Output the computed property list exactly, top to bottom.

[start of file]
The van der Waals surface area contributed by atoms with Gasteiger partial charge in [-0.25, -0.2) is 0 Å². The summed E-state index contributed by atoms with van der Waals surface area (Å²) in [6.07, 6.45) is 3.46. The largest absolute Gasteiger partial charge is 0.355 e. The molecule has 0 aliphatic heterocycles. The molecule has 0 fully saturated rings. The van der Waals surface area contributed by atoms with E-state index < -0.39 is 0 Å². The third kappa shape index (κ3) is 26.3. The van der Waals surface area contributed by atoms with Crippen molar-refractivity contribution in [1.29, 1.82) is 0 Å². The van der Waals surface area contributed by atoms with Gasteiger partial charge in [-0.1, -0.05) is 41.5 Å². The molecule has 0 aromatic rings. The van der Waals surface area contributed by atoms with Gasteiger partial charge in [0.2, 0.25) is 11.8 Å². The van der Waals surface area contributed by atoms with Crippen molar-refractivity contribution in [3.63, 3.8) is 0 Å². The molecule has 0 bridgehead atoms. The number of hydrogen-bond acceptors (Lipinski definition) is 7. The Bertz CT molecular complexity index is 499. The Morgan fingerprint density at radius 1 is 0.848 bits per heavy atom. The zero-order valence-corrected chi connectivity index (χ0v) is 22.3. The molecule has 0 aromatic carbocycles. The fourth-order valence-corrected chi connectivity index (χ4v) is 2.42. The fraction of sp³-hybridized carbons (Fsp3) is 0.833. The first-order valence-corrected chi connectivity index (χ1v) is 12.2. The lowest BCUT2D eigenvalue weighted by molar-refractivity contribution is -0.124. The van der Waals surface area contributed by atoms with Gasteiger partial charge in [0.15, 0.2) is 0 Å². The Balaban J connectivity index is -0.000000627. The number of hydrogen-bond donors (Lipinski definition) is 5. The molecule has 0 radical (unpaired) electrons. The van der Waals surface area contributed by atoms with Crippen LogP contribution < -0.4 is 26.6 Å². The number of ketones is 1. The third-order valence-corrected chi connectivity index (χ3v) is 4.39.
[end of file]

The van der Waals surface area contributed by atoms with Gasteiger partial charge in [-0.25, -0.2) is 0 Å². The summed E-state index contributed by atoms with van der Waals surface area (Å²) in [6.07, 6.45) is 3.46. The largest absolute Gasteiger partial charge is 0.355 e. The molecule has 0 aliphatic heterocycles. The molecule has 0 fully saturated rings. The van der Waals surface area contributed by atoms with E-state index < -0.39 is 0 Å². The third kappa shape index (κ3) is 26.3. The van der Waals surface area contributed by atoms with Crippen molar-refractivity contribution in [1.29, 1.82) is 0 Å². The van der Waals surface area contributed by atoms with Gasteiger partial charge in [-0.1, -0.05) is 41.5 Å². The molecule has 0 aromatic rings. The van der Waals surface area contributed by atoms with Gasteiger partial charge in [0.2, 0.25) is 11.8 Å². The van der Waals surface area contributed by atoms with Crippen molar-refractivity contribution in [3.63, 3.8) is 0 Å². The molecule has 0 bridgehead atoms. The number of hydrogen-bond acceptors (Lipinski definition) is 7. The Bertz CT molecular complexity index is 499. The Morgan fingerprint density at radius 1 is 0.848 bits per heavy atom. The zero-order valence-corrected chi connectivity index (χ0v) is 22.3. The molecule has 0 aromatic carbocycles. The fourth-order valence-corrected chi connectivity index (χ4v) is 2.42. The fraction of sp³-hybridized carbons (Fsp3) is 0.833. The first-order valence-corrected chi connectivity index (χ1v) is 12.2. The lowest BCUT2D eigenvalue weighted by molar-refractivity contribution is -0.124. The van der Waals surface area contributed by atoms with Gasteiger partial charge in [0.15, 0.2) is 0 Å². The Balaban J connectivity index is -0.000000627. The number of hydrogen-bond donors (Lipinski definition) is 5. The molecule has 0 radical (unpaired) electrons. The van der Waals surface area contributed by atoms with Crippen LogP contribution < -0.4 is 26.6 Å². The number of ketones is 1. The third-order valence-corrected chi connectivity index (χ3v) is 4.39.